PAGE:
My name is Trudy Lane and I grew up on the farmland of Miranda, trying to keep up with my Dad’s long, lanky steps as he fed out hay to the cattle or gave me little tours of the shorebirds by the beach on our land. Shorebirds who had migrated from the other side of the world he said, in a voice ringing with a sense of marvel.
I would later grow and travel to live on that other side of the world for much of my adult life, working in digital media design in the US and Croatia.
After returning I came to look after this land for the family, when my brother moved to Australia. This change of scenery also brought many changes to my outlook, and it was through an accumulation of small, everyday revelations. Things like finding you have dug up a strangely still, milky insect – or nearly stepping on a giant green moth you thought was a leaf, and that it couldn’t possibly be a native. All these things come from taking the time to observe, talk and learn about world around us. A mental space that we often struggle to maintain in our modern lives.
The prefix ‘eco’ comes from the Greek word oikos, meaning home. In this way ecology can be understood as the study of home. The many layers of any one place – social, historical, geological, cultural, etc – make up a complex web of interconnections. Through the attentive observation of these many different layers, and by extension their very different literacies, I am interested to know deeply this one place, as an example of how we can come to deeply know any place.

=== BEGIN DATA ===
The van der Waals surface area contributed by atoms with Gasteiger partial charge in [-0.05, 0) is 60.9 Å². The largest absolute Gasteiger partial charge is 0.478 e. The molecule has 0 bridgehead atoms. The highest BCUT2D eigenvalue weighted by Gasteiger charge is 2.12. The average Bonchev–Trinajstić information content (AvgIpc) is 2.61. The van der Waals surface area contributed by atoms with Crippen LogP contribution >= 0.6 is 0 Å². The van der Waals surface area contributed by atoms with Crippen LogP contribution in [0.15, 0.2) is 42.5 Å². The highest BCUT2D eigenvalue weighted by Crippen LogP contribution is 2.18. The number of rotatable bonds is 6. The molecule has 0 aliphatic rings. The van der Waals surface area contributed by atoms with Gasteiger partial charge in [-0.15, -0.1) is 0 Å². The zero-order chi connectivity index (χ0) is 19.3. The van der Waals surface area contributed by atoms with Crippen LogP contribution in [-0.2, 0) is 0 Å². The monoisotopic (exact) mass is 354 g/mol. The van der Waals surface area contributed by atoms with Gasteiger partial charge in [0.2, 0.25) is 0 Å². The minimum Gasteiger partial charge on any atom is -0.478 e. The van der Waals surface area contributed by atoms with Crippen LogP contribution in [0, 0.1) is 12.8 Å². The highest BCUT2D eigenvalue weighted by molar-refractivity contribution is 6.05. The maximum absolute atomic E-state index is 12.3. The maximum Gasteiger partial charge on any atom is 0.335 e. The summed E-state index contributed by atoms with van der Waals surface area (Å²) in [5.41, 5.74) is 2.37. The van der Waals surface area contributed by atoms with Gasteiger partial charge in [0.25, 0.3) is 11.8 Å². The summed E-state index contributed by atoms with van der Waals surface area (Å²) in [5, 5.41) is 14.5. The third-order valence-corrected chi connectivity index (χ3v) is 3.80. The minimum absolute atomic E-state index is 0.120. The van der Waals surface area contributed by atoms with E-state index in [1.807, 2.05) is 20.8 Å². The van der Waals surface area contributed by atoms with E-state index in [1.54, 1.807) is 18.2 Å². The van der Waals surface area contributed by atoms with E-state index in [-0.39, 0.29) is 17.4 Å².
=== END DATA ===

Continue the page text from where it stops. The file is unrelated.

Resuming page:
During 2010-2011, this observational (and conversational!) practise supported the development of the concept for House of Wonder concept which involved the successful prototyping of a series of retreats, creative residencies and dinner/dialogue events held at the house in Miranda.
During 2012–2015 the focus is on developing Wonderlogue events and an online shop for House of Wonder while living in Auckland. This is so to raise funds for the renovation of the house as a retreat space, and to organise for further developments in the land to complete the concept.
However as trees take 20 years to grow, and I’ve only just begun to embark on that lifetime journey that is learning how to garden, the work on the garden and surrounding land will be continuing, and with it the Keeper’s Diary. The goal is to create outdoor spaces here worthy of an elegant and restful country retreat, and with this will be this log of the discoveries that that work brings.